HyperEssays is a project to bring a complete hypertext edition of Michel de Montaigne’s Essays to the web.
Translations of the Essays are available online already, including John Florio’s 1603 translation and Charles Cotton’s 1686 translation. We are using Cotton’s version (available in many formats via Project Gutenberg) as a starting point to offer a well-established, base translation which we are slowly replacing with a new, contemporary one. We are also writing new notes and laying out the text for easy reading on portable electronic devices.
Our edition is not intended for scholars but for a general audience who may find literal or dated translations of the Essays off-putting. We aim to create a modern, legible, accessible, online version of Montaigne’s book.
What is the Essays about?
The Essays is not a single, cohesive book. It is a collection of short and long pieces, on a variety of subjects (religion, horses, friendship, sleep, law, Roman authors, etc.), which Montaigne wrote over more than twenty years. His goals for the book and the circumstances under which he worked on it changed over time.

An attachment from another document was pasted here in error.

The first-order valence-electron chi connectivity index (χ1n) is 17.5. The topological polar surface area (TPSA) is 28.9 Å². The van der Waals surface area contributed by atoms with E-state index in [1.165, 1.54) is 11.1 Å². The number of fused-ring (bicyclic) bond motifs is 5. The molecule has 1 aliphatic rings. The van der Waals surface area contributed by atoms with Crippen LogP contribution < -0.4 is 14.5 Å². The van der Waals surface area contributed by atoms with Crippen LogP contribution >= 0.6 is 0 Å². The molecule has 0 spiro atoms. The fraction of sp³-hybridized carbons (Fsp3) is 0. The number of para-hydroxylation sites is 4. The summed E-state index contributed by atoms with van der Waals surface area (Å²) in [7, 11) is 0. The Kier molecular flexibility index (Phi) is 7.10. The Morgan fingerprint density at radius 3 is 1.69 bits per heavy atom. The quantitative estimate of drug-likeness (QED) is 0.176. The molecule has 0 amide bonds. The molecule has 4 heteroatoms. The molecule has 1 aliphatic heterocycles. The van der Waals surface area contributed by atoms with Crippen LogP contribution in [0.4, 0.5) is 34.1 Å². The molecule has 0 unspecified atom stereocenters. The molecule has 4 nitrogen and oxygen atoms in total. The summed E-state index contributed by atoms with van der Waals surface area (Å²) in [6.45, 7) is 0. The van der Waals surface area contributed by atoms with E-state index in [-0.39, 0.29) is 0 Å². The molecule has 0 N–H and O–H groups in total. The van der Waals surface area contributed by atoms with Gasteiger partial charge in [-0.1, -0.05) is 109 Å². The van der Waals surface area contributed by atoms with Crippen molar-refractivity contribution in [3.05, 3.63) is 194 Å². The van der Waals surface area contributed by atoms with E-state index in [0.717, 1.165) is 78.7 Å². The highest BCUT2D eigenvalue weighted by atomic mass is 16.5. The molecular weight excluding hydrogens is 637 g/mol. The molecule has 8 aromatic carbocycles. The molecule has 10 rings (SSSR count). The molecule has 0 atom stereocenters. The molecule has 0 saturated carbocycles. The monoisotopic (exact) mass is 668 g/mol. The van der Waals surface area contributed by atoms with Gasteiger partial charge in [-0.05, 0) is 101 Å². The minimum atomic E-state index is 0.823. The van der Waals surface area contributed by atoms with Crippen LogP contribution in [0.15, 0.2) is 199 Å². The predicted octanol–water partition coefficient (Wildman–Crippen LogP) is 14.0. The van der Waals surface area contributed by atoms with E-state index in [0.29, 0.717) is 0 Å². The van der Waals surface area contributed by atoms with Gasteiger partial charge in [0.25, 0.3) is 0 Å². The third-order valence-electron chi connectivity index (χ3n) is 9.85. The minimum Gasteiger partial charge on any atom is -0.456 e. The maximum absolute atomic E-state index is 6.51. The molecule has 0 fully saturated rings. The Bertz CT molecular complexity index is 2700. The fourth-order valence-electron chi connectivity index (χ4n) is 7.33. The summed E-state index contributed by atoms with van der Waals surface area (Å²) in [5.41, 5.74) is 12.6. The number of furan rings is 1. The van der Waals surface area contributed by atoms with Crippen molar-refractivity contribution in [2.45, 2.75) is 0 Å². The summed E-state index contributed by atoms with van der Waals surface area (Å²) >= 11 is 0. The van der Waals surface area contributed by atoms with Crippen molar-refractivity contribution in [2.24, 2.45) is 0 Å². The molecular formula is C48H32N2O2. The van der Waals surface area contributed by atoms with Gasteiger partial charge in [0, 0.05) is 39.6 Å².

The first edition, published in 1580, comprised two books. Eight years later, the fourth edition included hundreds of revisions and a new, third book. By the time of his death, in 1592, Montaigne had planned many more changes which were incorporated in the first posthumous edition of 1595.
So, while you can read the Essays from beginning to end, starting with Montaigne’s address To the Reader, you can also follow John Cage’s advice and “begin anywhere.” Pick from a selection of some of the most well-known chapters, like That to Study Philosopy Is to Learn to Die, On the Education of Children, On Friendship, On Cannibals, On Books, Apology for Raymond Sebond, On Some Verses of Virgil, On Physiognomy, On Experience, or take a look at the table of contents and let your curiosity guide you.
Who was Michel de Montaigne?
Michel de Montaigne, the author of the Essays, was a sixteenth-century French philosopher. That is the standard one-liner about him, at least. But was Montaigne actually a philosopher? And did he really retire from the world to write in solitude for years, as is often said?
And if you want to read more about him, we recommend these four biographies of Montaigne (along with two modern translations of the Essays). Each one is engaging but written with a different audience in mind.
One More Thing…
Work on HyperEssays started on January 17, 2020 and likely won’t be completed for several years. We post updates on the project on Twitter, @hyperessays.
Send your questions and comments to m2m
Take a look at what we’ve been working on recently. Updates include translations, corrections, typo fixes, metadata changes, etc.